Upping a med dosage towards upper limits of safe range

  1. 0
    okay, i had posted the following question to the thread titled "almost fired today." it was reccommended that a new thread be started with this question i posted. i did add to my post just to clarify and make it clear exactly what i am asking.

    i know that nurses always should know safe ranges on meds, but i thought that the drug books give that information for the doctor to make those decisions to up a dosage. just because a book says the upper limit safe range for a drug is such and such doesn't mean that i, as a nurse, can go that high on administering a medication.

    isn't that practicing medicine without a license if a nurse does that? ?
    when i look something up in a book, i'm just looking to be sure the doctor is within the safe range for the order he wrote and it's safe for me to give the med as the doctor has ordered it {they make mistakes, too,}....not for me to take it upon myself to give more medication towards the upper limit of the "safe range" just because the book says it's safe to go that high.

    am i wrong on this, or is it within a nurse's scope of practice to do that?
    personally, i couldn't do it, no matter how much literature you come up with. i feel that's the doctor's place to make that decision.

    now if he wrote something like this.....
    haldol 5-10mg po or im q4-6hrs prn for mild to severe agitation/aggressive behaviour. to me, this order would be giving the nurse some choices here.....
    if my patient were only mildly agitated, i might be able to get him/her to take a 5mg po tablet, whereas a severely agitated patient might have to have 10mg im. but i would adhere to the instructions in the order as the doctor wrote it, as long as it is in the safe range, and not go outside of the order that the doctor wrote regardless of what the drug book says.
  2. 6 Comments so far...

  3. 0
    I think a range gives some choices within a safe limit, but coming up with your own frequency is practising medicine.
  4. 0
    Practicing medicine is what the previous Op did by taking advantage of the lack of parameters on the docs originial order. Looking up the high safe range shows this intent....
    ...at clinical last week ( not my patient, i was evesdropping), the instructor was asking the nurse about and order that said 4-8ml ivp, to which the nurse said, using my nursing judgment, i would only give two because she hasn't talken anything since surgery. the two went back and forth for a sec and finally my instructor (who is new @ the school with 10yrs experience with the BON yanking licenses) says to the nurse...
    "no, the order says 4-8ml, giving two would not be nursing judgment, that is called practicing medicine." that shut her up...
    ...and i do believe the instructor is exacltly right...
  5. 0
    Titrating meds (such as the Haldol) is fine as long as you are aware of the upper limits. In the other thread, there was concern that the use of drug books alone doesn't always give the full picture. You must also factor in info from your hospital pharmacy as well as your facility's policies and procedures manual.
  6. 0
    .
    Last edit by spidermonkey on Mar 14, '06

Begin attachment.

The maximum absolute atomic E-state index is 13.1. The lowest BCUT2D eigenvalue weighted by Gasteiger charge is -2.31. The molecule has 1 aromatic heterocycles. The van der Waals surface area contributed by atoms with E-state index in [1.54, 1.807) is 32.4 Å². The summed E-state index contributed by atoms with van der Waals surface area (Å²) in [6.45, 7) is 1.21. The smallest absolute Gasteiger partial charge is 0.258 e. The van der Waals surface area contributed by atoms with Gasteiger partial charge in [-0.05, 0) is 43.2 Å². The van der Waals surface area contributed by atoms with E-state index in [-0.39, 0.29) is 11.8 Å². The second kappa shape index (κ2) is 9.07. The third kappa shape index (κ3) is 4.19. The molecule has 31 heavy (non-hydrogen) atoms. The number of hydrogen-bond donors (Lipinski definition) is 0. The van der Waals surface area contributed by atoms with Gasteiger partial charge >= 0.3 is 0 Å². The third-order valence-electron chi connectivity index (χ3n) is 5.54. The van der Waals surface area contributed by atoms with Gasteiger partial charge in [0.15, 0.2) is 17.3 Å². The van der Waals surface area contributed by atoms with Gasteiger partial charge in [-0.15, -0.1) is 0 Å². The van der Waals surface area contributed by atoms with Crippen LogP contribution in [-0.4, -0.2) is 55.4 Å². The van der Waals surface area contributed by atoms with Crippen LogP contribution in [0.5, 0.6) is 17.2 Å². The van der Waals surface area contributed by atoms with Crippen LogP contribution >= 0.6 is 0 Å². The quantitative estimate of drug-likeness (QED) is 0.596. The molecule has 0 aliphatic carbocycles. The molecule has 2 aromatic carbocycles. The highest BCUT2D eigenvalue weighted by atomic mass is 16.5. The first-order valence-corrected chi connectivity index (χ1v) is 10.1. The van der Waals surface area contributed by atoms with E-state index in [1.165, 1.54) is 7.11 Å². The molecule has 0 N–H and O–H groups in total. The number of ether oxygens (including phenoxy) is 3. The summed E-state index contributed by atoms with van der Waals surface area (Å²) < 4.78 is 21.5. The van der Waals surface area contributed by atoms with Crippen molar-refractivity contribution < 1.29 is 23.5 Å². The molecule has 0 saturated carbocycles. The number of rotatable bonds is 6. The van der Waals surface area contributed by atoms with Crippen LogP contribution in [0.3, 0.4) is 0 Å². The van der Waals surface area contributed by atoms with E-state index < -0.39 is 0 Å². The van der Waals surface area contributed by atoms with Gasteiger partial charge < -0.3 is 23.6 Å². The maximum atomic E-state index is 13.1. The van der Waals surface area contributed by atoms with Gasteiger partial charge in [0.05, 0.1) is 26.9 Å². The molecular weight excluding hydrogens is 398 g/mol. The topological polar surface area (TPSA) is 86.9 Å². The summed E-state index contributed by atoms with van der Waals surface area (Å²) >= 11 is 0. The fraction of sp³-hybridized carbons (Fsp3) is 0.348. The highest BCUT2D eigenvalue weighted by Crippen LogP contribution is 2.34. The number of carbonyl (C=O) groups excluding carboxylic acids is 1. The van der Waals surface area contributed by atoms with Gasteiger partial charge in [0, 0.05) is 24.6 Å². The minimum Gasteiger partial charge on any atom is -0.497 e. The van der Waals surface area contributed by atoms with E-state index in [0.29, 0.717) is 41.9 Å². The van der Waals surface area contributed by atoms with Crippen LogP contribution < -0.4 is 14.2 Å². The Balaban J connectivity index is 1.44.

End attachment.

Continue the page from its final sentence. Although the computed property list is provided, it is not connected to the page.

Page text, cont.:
7. 0
    Well, I don't have to worry much about this one since I work LTC. All orders must clearly specify the dosage to be give. Even a 1-2 percocet order needs clarified. 1 tab for moderate pain or 2 tabs for severe pain, etc. If we ever need to titrate a med we need to call docs. Leaves little room for nursing judgement.
  8. 0
    Quote from michelle126
    Well, I don't have to worry much about this one since I work LTC. All orders must clearly specify the dosage to be give. Even a 1-2 percocet order needs clarified. 1 tab for moderate pain or 2 tabs for severe pain, etc. If we ever need to titrate a med we need to call docs. Leaves little room for nursing judgement.
    Well maybe that's the difference for me, too.
    I have never worked in an acute unit, like ICU, only worked in a hospital for a year after I got out of school at Long Beach Community Hospital, Long Beach California in 1974-75, and not even in an acute unit there.
    I've worked mostly LTCs and where I work now is with the state of Arkansas, with the mentally challenged. We give aLOT of behaviourial meds, but we have psychologists available all the time, and we have a psychiatrist who visits regularly. They monitor and make med adjustments often. It is just not left up to the nurse to make any medication titrations. Only time any PRN adjustment would be if someone started behaving very inappropriately with aggressive and violent behaviour. Even then other measures are used before chemical restraint is called upon. It has to be really bad before we go chemical. And the nurse does not make the descision.....
    The RN on call, the superintendent, the doctor.....there are many people notified before we can even give an injection even if we have an order. It just isn't done here. They are so strict about PRN chemical restrtaints.
    That's okay, because that takes that responsibility off of me. If any PRN is needed for behavior, there are plenty of others who will help make that determination for it to be given .
    I remember one instance where one of our people became so violent, they had him restrained on a papoose board and he was still fighting and caused himself some injuries. They used chemical on him. The kid got mad because he wasn't allowed to go on a trip that some others went on. He was very spoiled by his family, and this had been building up for awhile. He had to be transferred to a unit where he could be monitored more closely.
    Personally, I think it's better this way. I'd hate to know that a nurse gave me Haldol because I was moaning. Maybe it was pain and I needed something for pain, not Haldol.


Top